Modulation of colonic hydrogen sulfide production by diet and mesalazine utilizing a novel gas-profiling technology

Chu K. Yao, Asaf Rotbart, Jian Z. Ou, Kourosh Kalantar-Zadeh, Jane G. Muir, Peter R. Gibson

Research output: Contribution to journalArticleResearchpeer-review

6 Citations (Scopus)

Abstract

Excessive hydrogen sulfide (H 2 S) production from gut microbial metabolism may have clinically important relevance in the pathogenesis of gut disorders, including ulcerative colitis. However, little is known regarding factors that alter its production. Using a newly-designed in vitro gas-profiling technology, the study aimed to verify real-time H 2 S measurement reproducibility and thereafter, assess its production following exposure to dietary factors and 5-aminosalicylate acid (5-ASA). Measurements of H 2 S, carbon dioxide, hydrogen and methane measurements were compared between gas-profiling systems. Homogenized slurries were prepared from freshly-passed healthy human feces. Fifty ml slurries were aliquoted into separate fermentation chambers and substrates added including 1 g highly fermentable fructo-oligosaccharides (FOS) or resistant starch Hi-Maize (RS), or minimally fermentable psyllium or sterculia, 1 g cysteine, 0.9 g sodium sulfate or 1.2 mL of 1 M 5-ASA alone or in combinations. H 2 S release was sampled every 5 mins over 4-h and expressed relative to unspiked controls. RS suppressed H 2 S production by a mean 89.0 (SEM 4.8)% and FOS by 82.2 (6.2)% compared to <35 (17)% by psyllium and sterculia (p<0.001, two-way ANOVA). Cysteine stimulated H 2 S production by 1557 (532)%. The addition of FOS to slurries containing cysteine significantly suppressed H 2 S by 90 (2)% over the addition of 5-ASA (0.3 (2)%, p<0.001). Sulfate and 5-ASA had minimal overall effects. In conclusion, the H 2 S-profiling technology is a reproducible tool. Production of H 2 S is greatly enhanced by sulfur-amino acids but not inorganic sulfate, and is effectively suppressed by readily fermentable fibers. These findings inform potential designs of dietary therapies to reduce H 2 S production in vivo.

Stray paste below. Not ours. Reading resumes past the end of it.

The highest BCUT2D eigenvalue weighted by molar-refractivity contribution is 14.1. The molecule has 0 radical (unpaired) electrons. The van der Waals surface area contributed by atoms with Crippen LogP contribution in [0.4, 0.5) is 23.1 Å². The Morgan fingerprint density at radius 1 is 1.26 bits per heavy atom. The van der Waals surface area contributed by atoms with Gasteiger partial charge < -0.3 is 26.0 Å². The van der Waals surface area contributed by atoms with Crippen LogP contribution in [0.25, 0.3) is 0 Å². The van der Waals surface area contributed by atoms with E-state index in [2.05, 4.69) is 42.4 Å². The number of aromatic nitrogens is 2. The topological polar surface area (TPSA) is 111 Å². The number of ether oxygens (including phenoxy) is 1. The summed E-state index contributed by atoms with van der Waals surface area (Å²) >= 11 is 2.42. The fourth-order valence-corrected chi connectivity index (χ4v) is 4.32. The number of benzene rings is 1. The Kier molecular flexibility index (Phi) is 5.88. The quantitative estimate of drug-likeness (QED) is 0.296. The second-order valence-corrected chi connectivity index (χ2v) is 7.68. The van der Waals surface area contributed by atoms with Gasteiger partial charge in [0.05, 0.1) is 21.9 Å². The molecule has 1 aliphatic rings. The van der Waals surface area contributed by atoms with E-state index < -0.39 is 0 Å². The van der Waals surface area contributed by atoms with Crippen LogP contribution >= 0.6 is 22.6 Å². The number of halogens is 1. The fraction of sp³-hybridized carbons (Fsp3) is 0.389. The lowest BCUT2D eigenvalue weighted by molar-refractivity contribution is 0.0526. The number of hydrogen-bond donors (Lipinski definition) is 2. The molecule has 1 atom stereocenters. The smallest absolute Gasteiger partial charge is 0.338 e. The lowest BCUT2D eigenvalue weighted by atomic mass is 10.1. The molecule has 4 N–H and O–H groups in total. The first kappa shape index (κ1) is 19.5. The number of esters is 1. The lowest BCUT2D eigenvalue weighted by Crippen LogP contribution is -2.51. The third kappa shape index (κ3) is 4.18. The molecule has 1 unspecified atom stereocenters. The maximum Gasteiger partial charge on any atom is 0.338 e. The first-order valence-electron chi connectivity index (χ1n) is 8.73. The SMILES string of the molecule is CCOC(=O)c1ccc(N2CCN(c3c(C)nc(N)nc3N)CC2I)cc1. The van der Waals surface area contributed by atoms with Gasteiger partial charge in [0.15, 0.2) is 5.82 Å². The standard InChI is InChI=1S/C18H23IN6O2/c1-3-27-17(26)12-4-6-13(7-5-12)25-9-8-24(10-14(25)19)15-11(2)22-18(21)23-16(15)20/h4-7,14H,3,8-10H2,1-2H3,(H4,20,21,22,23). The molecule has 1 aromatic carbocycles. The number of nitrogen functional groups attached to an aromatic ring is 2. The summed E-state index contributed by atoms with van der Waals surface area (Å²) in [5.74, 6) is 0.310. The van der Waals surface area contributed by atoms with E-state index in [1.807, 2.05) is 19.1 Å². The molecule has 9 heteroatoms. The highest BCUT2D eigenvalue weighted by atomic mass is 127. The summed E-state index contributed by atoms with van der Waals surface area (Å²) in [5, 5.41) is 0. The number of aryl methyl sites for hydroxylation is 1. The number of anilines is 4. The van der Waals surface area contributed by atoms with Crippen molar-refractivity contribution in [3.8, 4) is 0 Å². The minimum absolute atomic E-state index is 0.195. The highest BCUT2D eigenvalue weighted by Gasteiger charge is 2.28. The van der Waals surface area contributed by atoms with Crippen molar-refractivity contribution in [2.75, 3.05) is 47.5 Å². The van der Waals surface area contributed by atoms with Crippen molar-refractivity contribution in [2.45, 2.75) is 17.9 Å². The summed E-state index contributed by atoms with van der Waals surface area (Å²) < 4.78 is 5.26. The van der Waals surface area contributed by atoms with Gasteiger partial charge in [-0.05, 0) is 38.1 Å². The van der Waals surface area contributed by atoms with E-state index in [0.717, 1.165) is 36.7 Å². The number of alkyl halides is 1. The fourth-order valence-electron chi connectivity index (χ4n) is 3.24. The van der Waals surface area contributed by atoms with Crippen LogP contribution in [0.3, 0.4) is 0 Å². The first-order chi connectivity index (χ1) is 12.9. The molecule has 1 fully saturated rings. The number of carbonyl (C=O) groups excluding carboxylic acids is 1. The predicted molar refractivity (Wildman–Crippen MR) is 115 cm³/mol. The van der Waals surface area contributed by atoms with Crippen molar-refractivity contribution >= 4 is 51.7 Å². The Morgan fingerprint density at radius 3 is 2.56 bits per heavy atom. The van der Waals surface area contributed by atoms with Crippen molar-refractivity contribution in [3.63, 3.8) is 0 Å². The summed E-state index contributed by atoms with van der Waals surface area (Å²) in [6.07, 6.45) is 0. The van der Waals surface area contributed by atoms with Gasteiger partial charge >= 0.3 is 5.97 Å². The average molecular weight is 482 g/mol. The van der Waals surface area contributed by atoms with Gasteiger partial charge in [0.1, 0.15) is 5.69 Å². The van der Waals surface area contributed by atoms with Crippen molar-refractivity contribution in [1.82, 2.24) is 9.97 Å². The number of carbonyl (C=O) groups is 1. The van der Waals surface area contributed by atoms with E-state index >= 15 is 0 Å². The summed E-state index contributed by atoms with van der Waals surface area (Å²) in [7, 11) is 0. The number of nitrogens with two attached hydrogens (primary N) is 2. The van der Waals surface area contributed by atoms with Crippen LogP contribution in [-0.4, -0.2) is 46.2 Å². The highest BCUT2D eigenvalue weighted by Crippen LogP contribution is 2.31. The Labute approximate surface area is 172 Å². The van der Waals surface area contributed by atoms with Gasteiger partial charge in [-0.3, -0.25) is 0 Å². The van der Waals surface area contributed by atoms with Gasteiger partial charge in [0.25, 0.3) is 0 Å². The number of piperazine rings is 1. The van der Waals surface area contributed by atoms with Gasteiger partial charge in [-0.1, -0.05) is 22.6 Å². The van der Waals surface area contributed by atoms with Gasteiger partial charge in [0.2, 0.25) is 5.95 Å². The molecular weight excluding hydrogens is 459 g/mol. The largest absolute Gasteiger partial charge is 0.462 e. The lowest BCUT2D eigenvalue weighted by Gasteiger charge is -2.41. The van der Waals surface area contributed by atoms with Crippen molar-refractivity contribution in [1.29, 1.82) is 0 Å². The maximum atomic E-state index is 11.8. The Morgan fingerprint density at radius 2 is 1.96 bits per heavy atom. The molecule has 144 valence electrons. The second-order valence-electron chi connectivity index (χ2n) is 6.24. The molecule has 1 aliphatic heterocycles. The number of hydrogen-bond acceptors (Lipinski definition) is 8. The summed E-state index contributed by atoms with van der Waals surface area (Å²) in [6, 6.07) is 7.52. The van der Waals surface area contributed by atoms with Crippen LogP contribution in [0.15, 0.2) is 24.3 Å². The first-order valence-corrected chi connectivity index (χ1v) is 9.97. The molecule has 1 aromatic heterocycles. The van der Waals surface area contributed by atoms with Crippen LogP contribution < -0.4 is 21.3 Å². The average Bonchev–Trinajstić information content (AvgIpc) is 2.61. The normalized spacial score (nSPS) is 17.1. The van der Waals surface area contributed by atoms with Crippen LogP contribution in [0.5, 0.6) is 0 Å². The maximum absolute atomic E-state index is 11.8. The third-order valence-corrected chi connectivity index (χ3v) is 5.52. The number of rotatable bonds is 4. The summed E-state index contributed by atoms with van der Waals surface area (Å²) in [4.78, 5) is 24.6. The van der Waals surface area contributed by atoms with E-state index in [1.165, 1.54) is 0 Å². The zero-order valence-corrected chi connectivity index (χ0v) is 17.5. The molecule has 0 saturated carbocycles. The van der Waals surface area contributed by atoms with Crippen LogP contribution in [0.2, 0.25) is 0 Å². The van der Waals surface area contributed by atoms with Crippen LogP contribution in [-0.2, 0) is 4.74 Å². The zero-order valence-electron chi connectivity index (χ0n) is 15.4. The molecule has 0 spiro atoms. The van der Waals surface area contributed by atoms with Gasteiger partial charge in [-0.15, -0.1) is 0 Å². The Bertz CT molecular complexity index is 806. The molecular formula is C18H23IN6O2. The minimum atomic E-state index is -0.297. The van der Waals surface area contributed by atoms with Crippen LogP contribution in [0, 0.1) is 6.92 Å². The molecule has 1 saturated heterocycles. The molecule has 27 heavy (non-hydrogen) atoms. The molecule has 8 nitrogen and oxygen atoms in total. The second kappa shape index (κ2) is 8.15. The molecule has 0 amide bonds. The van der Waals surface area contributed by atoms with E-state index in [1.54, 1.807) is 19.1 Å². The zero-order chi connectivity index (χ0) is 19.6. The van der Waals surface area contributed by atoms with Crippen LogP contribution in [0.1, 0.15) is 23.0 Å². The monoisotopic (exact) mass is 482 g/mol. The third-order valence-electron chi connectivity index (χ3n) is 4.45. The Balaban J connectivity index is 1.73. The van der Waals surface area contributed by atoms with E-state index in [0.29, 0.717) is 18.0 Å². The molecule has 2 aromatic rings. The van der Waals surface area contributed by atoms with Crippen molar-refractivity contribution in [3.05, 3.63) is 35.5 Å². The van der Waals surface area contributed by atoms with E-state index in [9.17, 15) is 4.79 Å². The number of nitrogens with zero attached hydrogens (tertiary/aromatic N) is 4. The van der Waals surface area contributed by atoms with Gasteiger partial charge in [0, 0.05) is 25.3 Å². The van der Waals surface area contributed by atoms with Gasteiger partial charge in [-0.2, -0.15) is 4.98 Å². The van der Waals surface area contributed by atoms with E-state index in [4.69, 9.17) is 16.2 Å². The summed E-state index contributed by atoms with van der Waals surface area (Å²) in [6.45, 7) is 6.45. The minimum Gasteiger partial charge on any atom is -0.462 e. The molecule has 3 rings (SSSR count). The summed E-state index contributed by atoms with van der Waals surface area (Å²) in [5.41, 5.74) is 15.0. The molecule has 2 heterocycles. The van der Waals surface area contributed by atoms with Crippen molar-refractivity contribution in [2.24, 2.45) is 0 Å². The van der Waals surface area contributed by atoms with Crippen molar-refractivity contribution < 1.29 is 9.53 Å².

Original languageEnglish
Pages (from-to)510-522
Number of pages13
JournalGut Microbes
Volume9
Issue number6
DOIs
Publication statusPublished - 2 Nov 2018

Keywords

  • fiber
  • Hydrogen sulfide
  • microbiota
  • protein
  • sulfur
  • ulcerative colitis

Cite this

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title = "Modulation of colonic hydrogen sulfide production by diet and mesalazine utilizing a novel gas-profiling technology",